What CMD Prompt is required?


  1. Posts : 165
    Win10 Pro
       #1

    What CMD Prompt is required?


    I will quickly set the scene as an example.

    I have a non-OS 500gb HDD, I have done some house tidying and deleted 300gb of data no longer required.

    The intention is to give the HDD to someone with the remaining data left in tact.

    However I want to make sure the data I have deleted can't be recovered, I want to overwrite the space left by the deletion without harming/overwriting the remaining data.

    There was a CMD prompt that did just this, it wasn't DiskPart/Clean or Clean All, what CMD prompt was it, I can't remember?

    In the days of Win 7, I used it a couple of times.
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  2. Posts : 15,982
    Win 10 Pro 64-bit v1909 - Build 18363 Custom ISO Install
       #2

    Hello @Jaylob4,

    Jaylob4 said:
    However I want to make sure the data I have deleted can't be recovered, I want to overwrite the space left by the deletion without harming/overwriting the remaining data.

    There was a CMD prompt that did just this, it wasn't DiskPart/Clean or Clean All, what CMD prompt was it, I can't remember?

    The CMD Prompt option I think you are referring to is cipher /w:x [ Where x is the Drive Letter ] . . .

    > How to Securely Wipe the Free Space on Your Windows PC



    When I have performed this in the past, I have always used CCleaner. There is an option to wipe FREE Space using various degrees of Deletion . . .

    What CMD Prompt is required?-ccwipe.jpg
    What CMD Prompt is required?-ccwipe1.jpg

    I hope this helps.
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  3. Posts : 34,884
    Win 10 Pro (1903) (2nd PC is 21H2)
       #3

    Here's a bit of a write-up on cipher and more:
    How To Overwrite Free Space Securely in Windows

    cipher /? gives you the options of course.

    There are lots of free tools which include options to securely wipe (multiple overwrites) free space e.g.
    10 Free Tools to Securely Wipe Free Disk Space Preventing Recovery • Raymond.CC
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  4. Posts : 165
    Win10 Pro
    Thread Starter
       #4

    Paul Black said:
    Hello @Jaylob4,
    The CMD Prompt option I think you are referring to is cipher /w:x [ Where x is the Drive Letter ] . . .
    Good Morning Paul and thankyou.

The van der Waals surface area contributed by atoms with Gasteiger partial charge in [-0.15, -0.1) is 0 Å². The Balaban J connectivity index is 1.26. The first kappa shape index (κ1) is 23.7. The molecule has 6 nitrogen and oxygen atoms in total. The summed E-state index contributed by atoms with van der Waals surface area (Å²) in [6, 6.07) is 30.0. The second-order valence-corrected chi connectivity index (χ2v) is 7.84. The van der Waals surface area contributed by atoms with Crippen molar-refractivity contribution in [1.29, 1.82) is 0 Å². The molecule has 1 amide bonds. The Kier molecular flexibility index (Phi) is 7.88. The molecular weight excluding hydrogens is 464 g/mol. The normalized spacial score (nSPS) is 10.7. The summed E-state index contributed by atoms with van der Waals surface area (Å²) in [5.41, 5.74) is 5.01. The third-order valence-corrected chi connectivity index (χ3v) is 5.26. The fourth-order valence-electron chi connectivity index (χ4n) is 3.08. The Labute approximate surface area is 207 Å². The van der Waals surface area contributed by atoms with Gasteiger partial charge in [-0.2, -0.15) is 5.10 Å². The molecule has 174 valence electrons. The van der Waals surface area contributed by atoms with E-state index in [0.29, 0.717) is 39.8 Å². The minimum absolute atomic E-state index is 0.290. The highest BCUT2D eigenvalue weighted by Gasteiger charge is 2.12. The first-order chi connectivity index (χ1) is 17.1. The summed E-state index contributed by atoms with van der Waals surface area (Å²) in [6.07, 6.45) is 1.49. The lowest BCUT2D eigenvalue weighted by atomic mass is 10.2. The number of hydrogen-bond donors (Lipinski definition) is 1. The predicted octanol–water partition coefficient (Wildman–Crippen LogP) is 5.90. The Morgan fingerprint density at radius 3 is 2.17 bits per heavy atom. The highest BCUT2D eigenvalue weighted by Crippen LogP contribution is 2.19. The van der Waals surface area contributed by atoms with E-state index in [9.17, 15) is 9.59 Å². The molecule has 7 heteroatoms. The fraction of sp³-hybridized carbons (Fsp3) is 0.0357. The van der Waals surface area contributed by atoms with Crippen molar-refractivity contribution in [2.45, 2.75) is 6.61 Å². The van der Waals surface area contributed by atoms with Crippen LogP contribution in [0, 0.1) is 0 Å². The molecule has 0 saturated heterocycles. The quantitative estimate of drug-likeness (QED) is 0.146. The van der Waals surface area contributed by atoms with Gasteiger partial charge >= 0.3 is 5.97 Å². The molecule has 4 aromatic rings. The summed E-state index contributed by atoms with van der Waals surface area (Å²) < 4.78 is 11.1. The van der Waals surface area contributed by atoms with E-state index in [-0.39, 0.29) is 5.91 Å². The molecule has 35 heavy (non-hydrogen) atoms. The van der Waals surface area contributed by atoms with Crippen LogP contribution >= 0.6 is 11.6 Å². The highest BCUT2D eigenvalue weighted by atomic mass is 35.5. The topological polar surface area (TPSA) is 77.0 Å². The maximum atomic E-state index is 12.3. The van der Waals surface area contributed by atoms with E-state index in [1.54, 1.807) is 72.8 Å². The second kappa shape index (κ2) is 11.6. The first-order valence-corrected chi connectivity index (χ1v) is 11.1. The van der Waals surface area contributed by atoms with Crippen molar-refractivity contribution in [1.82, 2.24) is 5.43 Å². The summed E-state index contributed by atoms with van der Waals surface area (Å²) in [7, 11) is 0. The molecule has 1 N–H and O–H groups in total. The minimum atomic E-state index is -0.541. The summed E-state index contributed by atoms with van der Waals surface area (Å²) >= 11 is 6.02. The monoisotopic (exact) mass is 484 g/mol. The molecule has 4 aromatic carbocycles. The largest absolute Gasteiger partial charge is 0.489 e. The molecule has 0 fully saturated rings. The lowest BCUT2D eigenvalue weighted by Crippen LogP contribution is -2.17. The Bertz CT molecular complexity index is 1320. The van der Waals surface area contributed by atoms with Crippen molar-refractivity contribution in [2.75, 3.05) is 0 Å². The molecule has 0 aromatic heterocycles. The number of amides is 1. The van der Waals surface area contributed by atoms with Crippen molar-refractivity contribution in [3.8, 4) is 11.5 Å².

The cipher command certainly looks familiar, thank you ever so much.

    I like CCleaner but I'm very respective of it having caused issue on one of our kid's PC in the past, so I avoid using it--which is a bit silly.

    - - - Updated - - -

    dalchina said:
    Here's a bit of a write-up on cipher and more:
    How To Overwrite Free Space Securely in Windows
    cipher /? gives you the options of course.
    There are lots of free tools which include options to securely wipe (multiple overwrites) free space e.g.
    10 Free Tools to Securely Wipe Free Disk Space Preventing Recovery • Raymond.CC
    Good Morning Dalchina,

    Thank you, I will have a good read as clearly there is more then one way of achieving this type of clean.

    - - - Updated - - -

    Can any of the above commands be used on a HDD containing an OS without harming the OS?

    Can any of the above commands be used on a SSD with or without an OS on it?
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  5. Posts : 34,884
    Win 10 Pro (1903) (2nd PC is 21H2)
       #5

    You are correct in thinking a different approach can and should be taken with a SSD. Multiple pass overwrites for HDDs are required because a HDD is essentially a statistical device, which is why sophisticated tools can detect overwritten data. As you will know, the technology of a SSD is completely different.

    Here's one overview- erasure is covered later in the article:
    https://www.makeuseof.com/tag/secure...ut-destroying/

    Provided the tool you use is appropriate to the technology and you target only the area or partition of the disk you wish to erase, you should be fine.

    A wise person always takes precautions- e.g. create a disk image (so very often recommended here).
    Last edited by dalchina; 02 May 2021 at 05:42.
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  6. Posts : 15,982
    Win 10 Pro 64-bit v1909 - Build 18363 Custom ISO Install
       #6

    Hello @Jaylob4,

    Jaylob4 said:
    Good Morning Paul and thank you.

    The cipher command certainly looks familiar, thank you ever so much.

    You are VERY welcome.

    Jaylob4 said:
    [1] Can any of the above commands be used on a HDD containing an OS without harming the OS?
    [2] Can any of the above commands be used on a SSD with or without an OS on it?

    [1] I have NEVER used it on the OS Partition, BUT, if you are going to that, then I would STRONGLY RECOMMEND that you create a System Image FIRST.

    I have used CCleaner however, without any detrimental effects, but again, create a System Image FIRST.

    [2] I personally would NOT use it on an SSD.

    I hope this helps.
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